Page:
If you do prefer to use just online resources, I would strongly suggest that you be the one to reach out to the agents, rather than the other way around. Don’t open up your inbox to hundreds of messages from people who don’t have what you’re looking for. There are decent Facebook groups and pages out there that focus on apartment rentals, and it would be to your best interest to only touch base with agents who have already posted options that you like.

Lastly, don’t forget that this is Vietnam. Serviced apartments are surprisingly cheap. While they will mostly be studio or one bedroom apartments, they will come with all the bells and whistles: weekly cleaning service, wifi, laundry, cable TV, gym, swimming pool, etc. All of this for around $400 – $600 USD per month. This will be a great starter option if you’re not sure how long you’ll be staying in Vietnam, or if you just want a hassle free option.

Banking and Finances

So the stamps and documents we mentioned above? Yeah, Vietnam really likes it’s documents and stamps, and nowhere is this more apparent than when it comes to banking. Banks here will require that you have a registered address (and all the admin that entails), and a long-ish term visa in order to open an account. You can still access your cash even if your visa runs out, but it might not be a straightforward as going to an ATM. This can be a problem for digital nomads or those who are only planning on staying in Vietnam for a short period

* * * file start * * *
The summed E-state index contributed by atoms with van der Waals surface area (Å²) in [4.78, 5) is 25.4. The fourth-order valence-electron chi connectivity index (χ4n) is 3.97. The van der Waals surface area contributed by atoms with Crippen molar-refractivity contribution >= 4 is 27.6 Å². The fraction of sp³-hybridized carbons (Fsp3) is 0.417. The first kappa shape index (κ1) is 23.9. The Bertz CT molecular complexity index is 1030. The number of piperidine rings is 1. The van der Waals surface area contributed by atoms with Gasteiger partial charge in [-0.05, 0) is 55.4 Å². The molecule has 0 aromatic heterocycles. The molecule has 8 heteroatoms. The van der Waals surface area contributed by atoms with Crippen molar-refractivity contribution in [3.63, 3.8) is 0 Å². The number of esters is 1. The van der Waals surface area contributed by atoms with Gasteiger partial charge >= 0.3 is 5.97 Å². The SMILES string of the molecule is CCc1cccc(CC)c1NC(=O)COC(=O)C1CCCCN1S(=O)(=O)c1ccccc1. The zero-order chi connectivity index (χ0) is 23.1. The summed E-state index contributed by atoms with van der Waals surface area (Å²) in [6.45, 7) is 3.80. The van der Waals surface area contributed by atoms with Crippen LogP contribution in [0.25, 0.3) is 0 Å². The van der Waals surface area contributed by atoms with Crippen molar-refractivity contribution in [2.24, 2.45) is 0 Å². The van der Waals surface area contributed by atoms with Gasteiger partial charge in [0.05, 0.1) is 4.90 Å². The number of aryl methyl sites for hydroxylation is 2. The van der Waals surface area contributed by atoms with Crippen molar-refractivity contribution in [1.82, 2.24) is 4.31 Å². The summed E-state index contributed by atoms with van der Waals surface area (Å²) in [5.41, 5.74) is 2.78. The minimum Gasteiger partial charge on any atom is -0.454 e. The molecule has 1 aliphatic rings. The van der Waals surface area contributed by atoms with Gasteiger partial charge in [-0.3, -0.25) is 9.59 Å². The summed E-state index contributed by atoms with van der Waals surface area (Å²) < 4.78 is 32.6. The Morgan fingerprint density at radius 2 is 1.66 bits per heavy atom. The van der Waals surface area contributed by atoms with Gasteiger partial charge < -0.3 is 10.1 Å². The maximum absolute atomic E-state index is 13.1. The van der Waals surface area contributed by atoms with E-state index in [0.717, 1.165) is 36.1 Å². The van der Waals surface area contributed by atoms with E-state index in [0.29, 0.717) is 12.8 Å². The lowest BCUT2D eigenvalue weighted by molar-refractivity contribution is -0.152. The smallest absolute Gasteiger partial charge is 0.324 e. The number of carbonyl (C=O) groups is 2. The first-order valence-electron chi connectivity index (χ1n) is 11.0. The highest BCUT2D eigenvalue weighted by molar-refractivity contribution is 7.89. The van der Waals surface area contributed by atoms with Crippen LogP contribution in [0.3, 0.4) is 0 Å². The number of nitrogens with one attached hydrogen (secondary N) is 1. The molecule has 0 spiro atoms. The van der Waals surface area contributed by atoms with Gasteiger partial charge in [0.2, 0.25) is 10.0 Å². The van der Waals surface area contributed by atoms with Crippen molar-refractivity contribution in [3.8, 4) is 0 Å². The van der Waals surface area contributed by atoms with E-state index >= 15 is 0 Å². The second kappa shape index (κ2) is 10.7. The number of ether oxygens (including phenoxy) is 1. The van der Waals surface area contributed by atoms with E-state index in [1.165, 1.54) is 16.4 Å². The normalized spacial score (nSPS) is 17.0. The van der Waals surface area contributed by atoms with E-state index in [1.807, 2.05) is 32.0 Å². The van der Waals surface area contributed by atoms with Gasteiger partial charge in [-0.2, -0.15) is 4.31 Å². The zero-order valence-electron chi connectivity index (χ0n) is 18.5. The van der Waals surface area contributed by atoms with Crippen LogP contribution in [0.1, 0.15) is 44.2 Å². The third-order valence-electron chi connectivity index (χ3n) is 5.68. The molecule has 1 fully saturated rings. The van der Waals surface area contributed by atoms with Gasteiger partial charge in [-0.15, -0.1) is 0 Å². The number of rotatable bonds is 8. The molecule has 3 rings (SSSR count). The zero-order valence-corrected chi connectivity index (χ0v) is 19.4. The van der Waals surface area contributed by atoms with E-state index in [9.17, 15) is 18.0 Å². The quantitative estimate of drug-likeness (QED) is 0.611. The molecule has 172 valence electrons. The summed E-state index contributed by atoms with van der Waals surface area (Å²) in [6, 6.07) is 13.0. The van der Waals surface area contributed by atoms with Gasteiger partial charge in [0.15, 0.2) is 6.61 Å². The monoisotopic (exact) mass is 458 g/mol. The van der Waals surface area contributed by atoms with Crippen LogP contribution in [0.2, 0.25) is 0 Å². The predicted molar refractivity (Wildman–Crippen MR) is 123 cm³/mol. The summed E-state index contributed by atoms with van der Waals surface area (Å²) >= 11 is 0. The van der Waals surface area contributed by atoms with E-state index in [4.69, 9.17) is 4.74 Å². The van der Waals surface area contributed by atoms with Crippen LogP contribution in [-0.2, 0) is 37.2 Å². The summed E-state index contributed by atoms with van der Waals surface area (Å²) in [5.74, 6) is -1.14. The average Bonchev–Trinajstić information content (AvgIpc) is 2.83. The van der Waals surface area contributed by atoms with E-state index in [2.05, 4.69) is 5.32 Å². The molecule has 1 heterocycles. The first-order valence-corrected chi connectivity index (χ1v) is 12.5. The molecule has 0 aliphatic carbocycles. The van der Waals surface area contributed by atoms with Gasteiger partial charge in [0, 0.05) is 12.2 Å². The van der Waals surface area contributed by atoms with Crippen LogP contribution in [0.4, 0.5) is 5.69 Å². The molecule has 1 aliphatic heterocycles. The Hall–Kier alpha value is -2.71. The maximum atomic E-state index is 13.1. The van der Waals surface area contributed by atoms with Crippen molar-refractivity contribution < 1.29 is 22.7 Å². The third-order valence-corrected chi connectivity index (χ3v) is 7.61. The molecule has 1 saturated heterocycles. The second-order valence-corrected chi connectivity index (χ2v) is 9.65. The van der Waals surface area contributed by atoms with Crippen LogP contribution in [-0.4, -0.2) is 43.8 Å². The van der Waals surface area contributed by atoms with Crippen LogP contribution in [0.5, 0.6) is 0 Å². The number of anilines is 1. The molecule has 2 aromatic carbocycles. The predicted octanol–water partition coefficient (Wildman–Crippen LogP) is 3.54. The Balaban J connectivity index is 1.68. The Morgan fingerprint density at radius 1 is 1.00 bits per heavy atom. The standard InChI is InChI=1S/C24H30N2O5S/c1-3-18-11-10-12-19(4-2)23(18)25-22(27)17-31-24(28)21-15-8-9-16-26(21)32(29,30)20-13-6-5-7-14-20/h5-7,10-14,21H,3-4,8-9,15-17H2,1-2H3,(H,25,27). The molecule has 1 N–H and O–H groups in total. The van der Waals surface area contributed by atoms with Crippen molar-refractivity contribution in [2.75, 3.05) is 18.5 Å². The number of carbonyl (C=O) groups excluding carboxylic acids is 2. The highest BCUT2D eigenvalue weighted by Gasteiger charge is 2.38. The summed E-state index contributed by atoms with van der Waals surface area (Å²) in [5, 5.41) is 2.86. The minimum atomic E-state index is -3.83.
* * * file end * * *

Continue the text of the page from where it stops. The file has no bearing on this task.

If you have the option, I would strongly suggest setting up an account with banks that have zero-fee cross border transfers to their branches in other countries. This will come in handy when you inevitably need to transfer money back home at some point. Renew your credit card to maximise the validity.